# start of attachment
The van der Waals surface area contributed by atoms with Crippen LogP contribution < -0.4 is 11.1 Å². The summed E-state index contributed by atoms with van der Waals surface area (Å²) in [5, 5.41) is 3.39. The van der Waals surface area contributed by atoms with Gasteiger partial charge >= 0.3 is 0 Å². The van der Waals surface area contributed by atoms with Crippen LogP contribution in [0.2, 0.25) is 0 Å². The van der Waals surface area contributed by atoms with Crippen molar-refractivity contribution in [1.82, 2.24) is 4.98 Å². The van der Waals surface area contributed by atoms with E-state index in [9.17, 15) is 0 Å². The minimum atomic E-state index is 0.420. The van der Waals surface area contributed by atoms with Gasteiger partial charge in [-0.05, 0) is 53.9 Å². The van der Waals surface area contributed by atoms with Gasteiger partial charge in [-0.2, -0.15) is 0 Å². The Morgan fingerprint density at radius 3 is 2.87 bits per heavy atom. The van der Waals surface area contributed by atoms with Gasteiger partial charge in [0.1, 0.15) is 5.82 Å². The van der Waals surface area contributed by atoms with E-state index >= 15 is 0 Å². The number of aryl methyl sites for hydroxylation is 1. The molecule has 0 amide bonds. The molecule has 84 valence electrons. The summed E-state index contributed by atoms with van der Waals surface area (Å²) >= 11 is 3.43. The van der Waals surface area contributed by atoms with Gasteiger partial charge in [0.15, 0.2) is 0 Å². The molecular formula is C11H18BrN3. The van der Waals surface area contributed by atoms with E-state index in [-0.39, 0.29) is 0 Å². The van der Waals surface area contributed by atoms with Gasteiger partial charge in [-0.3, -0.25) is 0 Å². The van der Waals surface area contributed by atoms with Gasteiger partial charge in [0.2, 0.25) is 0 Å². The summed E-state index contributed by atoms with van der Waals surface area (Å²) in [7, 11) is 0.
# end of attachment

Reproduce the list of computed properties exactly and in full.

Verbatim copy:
The van der Waals surface area contributed by atoms with Crippen LogP contribution < -0.4 is 11.1 Å². The summed E-state index contributed by atoms with van der Waals surface area (Å²) in [5, 5.41) is 3.39. The van der Waals surface area contributed by atoms with Gasteiger partial charge >= 0.3 is 0 Å². The van der Waals surface area contributed by atoms with Crippen LogP contribution in [0.2, 0.25) is 0 Å². The van der Waals surface area contributed by atoms with Crippen molar-refractivity contribution in [1.82, 2.24) is 4.98 Å². The van der Waals surface area contributed by atoms with E-state index in [9.17, 15) is 0 Å². The minimum atomic E-state index is 0.420. The van der Waals surface area contributed by atoms with Gasteiger partial charge in [-0.05, 0) is 53.9 Å². The van der Waals surface area contributed by atoms with Gasteiger partial charge in [-0.2, -0.15) is 0 Å². The Morgan fingerprint density at radius 3 is 2.87 bits per heavy atom. The van der Waals surface area contributed by atoms with Gasteiger partial charge in [0.1, 0.15) is 5.82 Å². The van der Waals surface area contributed by atoms with E-state index >= 15 is 0 Å². The number of aryl methyl sites for hydroxylation is 1. The molecule has 0 amide bonds. The molecule has 84 valence electrons. The summed E-state index contributed by atoms with van der Waals surface area (Å²) >= 11 is 3.43. The van der Waals surface area contributed by atoms with Gasteiger partial charge in [0.15, 0.2) is 0 Å². The molecular formula is C11H18BrN3. The van der Waals surface area contributed by atoms with E-state index in [-0.39, 0.29) is 0 Å². The van der Waals surface area contributed by atoms with Gasteiger partial charge in [-0.3, -0.25) is 0 Å². The van der Waals surface area contributed by atoms with Gasteiger partial charge in [0.2, 0.25) is 0 Å². The summed E-state index contributed by atoms with van der Waals surface area (Å²) in [7, 11) is 0.